I went down below deck and rested for a few hours before my first watch from 1000 – 1200.  Below decks the cabin was organized to us, but would have looked cramped and chaotic to any sane person.  We had our nine sails arraigned on the portside of the cabin floor with our gear bags and foul weather gear thrown on top of them.


Steve below deck checking our position

By the time I woke for my first watch the wind was up to 20kts and building, we were in the synoptic wind before sundown that we had hoped for.  For the next hour it increased to 25kts and we decided it was time to put a reef into the mainsail.  A reef is when you lower the sail about 3 feet down the mast and tie the part you lowered onto the boom.  This has the effect of decreasing the sail area and giving you more control over the boat.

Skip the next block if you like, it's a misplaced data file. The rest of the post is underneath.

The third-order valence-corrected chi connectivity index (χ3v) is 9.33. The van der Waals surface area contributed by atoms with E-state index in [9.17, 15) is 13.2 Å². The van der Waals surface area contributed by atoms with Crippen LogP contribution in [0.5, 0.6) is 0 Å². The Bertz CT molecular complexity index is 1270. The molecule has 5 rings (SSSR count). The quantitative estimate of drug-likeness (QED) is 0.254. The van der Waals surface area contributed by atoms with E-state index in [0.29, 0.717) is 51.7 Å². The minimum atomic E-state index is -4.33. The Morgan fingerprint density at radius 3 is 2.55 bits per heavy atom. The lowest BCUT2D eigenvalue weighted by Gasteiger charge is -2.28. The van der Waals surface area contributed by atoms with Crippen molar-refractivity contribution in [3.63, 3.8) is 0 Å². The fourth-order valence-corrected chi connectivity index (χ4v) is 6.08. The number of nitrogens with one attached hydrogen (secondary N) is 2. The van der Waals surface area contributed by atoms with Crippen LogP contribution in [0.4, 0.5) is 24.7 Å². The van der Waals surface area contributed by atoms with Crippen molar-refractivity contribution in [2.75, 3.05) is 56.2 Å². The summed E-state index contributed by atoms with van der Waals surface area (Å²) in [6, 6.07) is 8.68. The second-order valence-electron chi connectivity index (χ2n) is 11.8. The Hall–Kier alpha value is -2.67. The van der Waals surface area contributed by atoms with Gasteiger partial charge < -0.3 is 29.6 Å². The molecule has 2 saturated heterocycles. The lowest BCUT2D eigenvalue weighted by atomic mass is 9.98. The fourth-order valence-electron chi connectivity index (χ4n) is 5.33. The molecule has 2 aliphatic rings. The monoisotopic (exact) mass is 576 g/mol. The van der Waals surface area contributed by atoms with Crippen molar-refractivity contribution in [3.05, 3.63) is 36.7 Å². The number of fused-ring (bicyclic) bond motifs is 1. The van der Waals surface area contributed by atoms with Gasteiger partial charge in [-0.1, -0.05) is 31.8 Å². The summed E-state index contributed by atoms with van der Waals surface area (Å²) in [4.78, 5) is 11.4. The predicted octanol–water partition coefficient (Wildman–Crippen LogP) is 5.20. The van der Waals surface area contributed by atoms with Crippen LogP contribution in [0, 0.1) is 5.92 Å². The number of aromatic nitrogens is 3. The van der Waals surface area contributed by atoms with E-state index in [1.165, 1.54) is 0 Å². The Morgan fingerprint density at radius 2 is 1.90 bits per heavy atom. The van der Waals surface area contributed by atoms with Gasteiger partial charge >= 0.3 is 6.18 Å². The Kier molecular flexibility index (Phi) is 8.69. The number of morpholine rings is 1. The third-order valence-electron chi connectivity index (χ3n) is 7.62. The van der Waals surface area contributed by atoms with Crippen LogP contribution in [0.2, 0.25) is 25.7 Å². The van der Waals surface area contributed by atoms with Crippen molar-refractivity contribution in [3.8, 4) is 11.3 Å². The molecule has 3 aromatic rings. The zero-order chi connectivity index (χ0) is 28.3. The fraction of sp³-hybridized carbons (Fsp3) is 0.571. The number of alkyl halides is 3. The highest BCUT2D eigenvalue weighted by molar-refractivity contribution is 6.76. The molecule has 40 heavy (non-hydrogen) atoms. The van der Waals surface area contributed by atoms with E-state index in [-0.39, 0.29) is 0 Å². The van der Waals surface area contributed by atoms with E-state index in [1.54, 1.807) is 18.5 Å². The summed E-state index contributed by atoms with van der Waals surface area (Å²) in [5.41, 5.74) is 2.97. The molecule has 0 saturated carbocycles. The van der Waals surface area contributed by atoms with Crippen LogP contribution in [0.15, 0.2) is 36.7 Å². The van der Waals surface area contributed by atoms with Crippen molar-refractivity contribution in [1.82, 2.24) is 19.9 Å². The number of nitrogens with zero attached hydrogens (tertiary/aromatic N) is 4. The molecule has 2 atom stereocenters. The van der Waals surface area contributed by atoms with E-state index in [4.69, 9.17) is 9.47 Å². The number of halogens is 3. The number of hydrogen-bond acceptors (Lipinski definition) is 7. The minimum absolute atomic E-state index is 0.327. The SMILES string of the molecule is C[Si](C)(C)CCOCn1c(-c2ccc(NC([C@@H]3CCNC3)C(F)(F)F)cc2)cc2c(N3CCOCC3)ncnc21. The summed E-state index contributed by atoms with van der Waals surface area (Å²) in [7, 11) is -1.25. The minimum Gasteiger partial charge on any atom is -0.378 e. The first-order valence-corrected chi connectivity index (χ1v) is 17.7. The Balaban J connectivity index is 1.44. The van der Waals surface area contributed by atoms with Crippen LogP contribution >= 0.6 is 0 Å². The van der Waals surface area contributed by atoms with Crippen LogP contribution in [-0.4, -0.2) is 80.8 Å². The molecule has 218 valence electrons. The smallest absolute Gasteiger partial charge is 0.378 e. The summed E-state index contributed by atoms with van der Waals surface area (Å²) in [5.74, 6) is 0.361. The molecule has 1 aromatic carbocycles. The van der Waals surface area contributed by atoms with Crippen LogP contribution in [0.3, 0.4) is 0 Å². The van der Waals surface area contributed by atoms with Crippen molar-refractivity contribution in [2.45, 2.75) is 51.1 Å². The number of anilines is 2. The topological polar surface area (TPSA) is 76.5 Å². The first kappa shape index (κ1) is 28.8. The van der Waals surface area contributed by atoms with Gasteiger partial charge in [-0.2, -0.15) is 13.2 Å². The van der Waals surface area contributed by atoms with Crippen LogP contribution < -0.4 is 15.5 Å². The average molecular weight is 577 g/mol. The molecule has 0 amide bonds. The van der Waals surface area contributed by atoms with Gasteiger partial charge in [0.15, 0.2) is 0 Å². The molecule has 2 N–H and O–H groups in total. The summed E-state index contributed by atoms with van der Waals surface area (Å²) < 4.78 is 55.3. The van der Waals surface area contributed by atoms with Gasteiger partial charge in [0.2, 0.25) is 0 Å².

By the time I went off watch at 1200 we were sailing along at 8-10kts with winds 25-28kts and the seas were 8-10 feet crashing over our bow.  Every few minutes a huge wave would come crashing against the side of the boat and gallons of cold (53 degree) seawater would come pouring over us, drenching anyone on deck.

Our watches consisted of two of us taking turns at the helm for an hour each.  I shared my watch with Steve Calhoun and Bill Wright.  When I came up on deck I relieved Steve who went off watch to bed, then Bill came up and sat with me as I steered for an hour.  When my 2-hour watch was over I went down below and woke Jim up to stay with Bill as he drove.

My next watch was at 0100 the next morning.  As I got out of my warm bunk I could tell it was still blowing strong outside.  With the boat pitching and rolling 45 degrees in the dark it seemed like it took forever to find and put my wet foul weather gear and boots on; including my PFD (life vest) with the harness used to clip into the boat whenever we were on deck.